Two target groups of horticulture professionals were consulted: (1) ornamental plant producers & sellers (nurseries and garden centers) and (2) ornamental plant users (public green managers, landscape architects, garden contractors and representatives of botanical gardens).

La Fédération Horticole Wallonne (FWH)

Het Algemeen Berbond voor Belgische Siertelers en Groenvoorzieners (AVBS)

L’Association pour les Espaces Verts Communaux (APEC)

Vereniging voor Openbaar Groen (VVOG)

La Fédération Belge des Entrepreneurs Paysagistes (BFG-FBEP)

L’Association Bruxelloise des Gestionnaires de Plantations/ Brusselse Vereniging voor

Plantsoen Beheerders (ABGP/BVPB)

L’Association Belge des Architectes de Jardins et Paysagistes


Belgische Tuincentra Vereniging (BTV)


A Code of conduct is a voluntary instrument. Everyone is free to subscribe. This Code is prepared for horticulture professionals from the green sector, called « partner » in the present document. Once the code filled, the partner commits himself to respect the content, described hereafter in several articles. First, please read the code with attention. If you agree with the content and decide to endorse it, simply fill it and send it back to one of the contact point mentioned below. Then you must register on the AlterIAS website (, section Code of conduct - become a partner.

Contact points

In French In Dutch


Université de Liège Gembloux Agro-Bio Tech


Proefcentrum voor Sierteelt (PCS) Unité Biodiversité & Paysage

Passage des Déportés, 2 5030 Gembloux Schaessestraat, 18 9070 Destelbergen Fax: 09/353.94.95 Fax: 081/61.48.17 Or by Email:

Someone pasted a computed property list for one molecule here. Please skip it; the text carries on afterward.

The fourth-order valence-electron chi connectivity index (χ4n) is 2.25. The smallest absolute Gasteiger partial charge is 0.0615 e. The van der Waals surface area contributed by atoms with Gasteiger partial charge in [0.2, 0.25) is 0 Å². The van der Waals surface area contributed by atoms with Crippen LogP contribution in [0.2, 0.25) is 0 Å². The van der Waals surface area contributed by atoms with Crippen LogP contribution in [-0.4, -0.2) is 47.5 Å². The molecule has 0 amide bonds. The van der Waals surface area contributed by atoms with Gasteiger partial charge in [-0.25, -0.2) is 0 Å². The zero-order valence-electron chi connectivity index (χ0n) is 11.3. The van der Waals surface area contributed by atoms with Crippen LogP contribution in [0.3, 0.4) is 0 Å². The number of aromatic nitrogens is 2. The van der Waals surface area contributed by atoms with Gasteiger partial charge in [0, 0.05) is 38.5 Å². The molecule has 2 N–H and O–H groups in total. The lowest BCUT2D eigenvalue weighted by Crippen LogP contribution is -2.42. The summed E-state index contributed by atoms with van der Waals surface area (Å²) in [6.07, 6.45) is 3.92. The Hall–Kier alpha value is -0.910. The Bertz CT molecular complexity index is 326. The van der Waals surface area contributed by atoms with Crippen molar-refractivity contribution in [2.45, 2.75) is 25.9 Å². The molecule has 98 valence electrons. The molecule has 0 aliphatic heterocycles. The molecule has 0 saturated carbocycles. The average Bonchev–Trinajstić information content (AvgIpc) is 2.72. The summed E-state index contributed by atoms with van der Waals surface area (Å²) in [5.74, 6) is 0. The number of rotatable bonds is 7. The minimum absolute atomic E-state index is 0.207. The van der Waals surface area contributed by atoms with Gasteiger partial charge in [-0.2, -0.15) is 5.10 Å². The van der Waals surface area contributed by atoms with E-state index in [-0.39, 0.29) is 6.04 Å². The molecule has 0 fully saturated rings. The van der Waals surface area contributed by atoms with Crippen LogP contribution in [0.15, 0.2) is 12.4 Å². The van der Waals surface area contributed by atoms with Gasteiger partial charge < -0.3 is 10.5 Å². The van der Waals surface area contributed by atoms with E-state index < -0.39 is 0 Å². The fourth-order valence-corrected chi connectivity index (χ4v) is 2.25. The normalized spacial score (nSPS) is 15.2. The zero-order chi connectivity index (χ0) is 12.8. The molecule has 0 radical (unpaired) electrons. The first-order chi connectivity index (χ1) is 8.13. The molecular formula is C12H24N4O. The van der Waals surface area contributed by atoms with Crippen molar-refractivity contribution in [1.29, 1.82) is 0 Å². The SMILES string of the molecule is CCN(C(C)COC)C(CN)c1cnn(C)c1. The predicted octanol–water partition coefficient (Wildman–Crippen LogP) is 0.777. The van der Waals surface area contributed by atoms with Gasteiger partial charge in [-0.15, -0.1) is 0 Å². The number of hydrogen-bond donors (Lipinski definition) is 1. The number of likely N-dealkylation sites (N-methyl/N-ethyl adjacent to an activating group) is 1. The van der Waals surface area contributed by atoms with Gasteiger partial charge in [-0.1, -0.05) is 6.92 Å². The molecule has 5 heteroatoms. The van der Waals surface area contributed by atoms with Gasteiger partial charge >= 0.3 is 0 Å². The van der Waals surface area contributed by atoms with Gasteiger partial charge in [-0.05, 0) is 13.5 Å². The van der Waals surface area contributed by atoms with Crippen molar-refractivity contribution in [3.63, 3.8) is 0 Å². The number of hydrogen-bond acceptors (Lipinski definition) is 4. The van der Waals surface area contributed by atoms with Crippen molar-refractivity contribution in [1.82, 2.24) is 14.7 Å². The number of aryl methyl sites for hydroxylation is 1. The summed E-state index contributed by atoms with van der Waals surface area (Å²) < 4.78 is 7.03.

1. Preserving environment. The code of conduct is of nature conservation purpose. Reducing introductions of invasive plants in gardens, ponds, green areas or along roads contributes to preserve natural habitats from plant invasions. By subscribing to the code, nursery professionals engage in a pro_active manner to protect biodiversity and educate consumers in choosing harmless plants for environment.

2. Benefit from the positive publicity addressed to the public and gardeners. Communication campaigns shall be conducted in order to (1) highlight the involvement of nursery professionals in the code for protecting biodiversity; (2) encourage public to provide plants or services at partners involved in the Code. Varied communication channels (media, articles in press, website, etc.) shall be used to promote the ‘environmentally safe’ attitude of the green sector concerning the invasive plants issue. By this way, the sector demonstrates his will and ability to face an environmental issue through self-regulation.

3. Promote alternative plants and anticipate a change of attitude from consumers. General public is more and more aware about the invasive plants issue. A progressive change in the demand for non invasive plants (alternative plants) is expected in the future. Nursery professionals (producers, sellers) and other green sector professionals (landscape architects, garden contractors) involved in the code shall be better prepared for such a change. They will be referenced as favored contact points for providing alternative plants or advice about responsible plant choices.

4. Anticipate possible development of legislations on the use of invasive plants. Different regulation initiatives are under application or in preparation at a regional, federal or European level. Green sector professionals involved in the code shall not be affected (or less affected) by such regulations.


General statement:

1. Exotic plants (or alien plants) are species introduced by human activities outside their natural range, considered as non-native in Belgium. Most exotic plants pose no problem for environment and are useful in varied sector of our society (agriculture, forestry, horticulture, etc.). Only a small proportion has become invasive and is detrimental to biodiversity, public health and economics.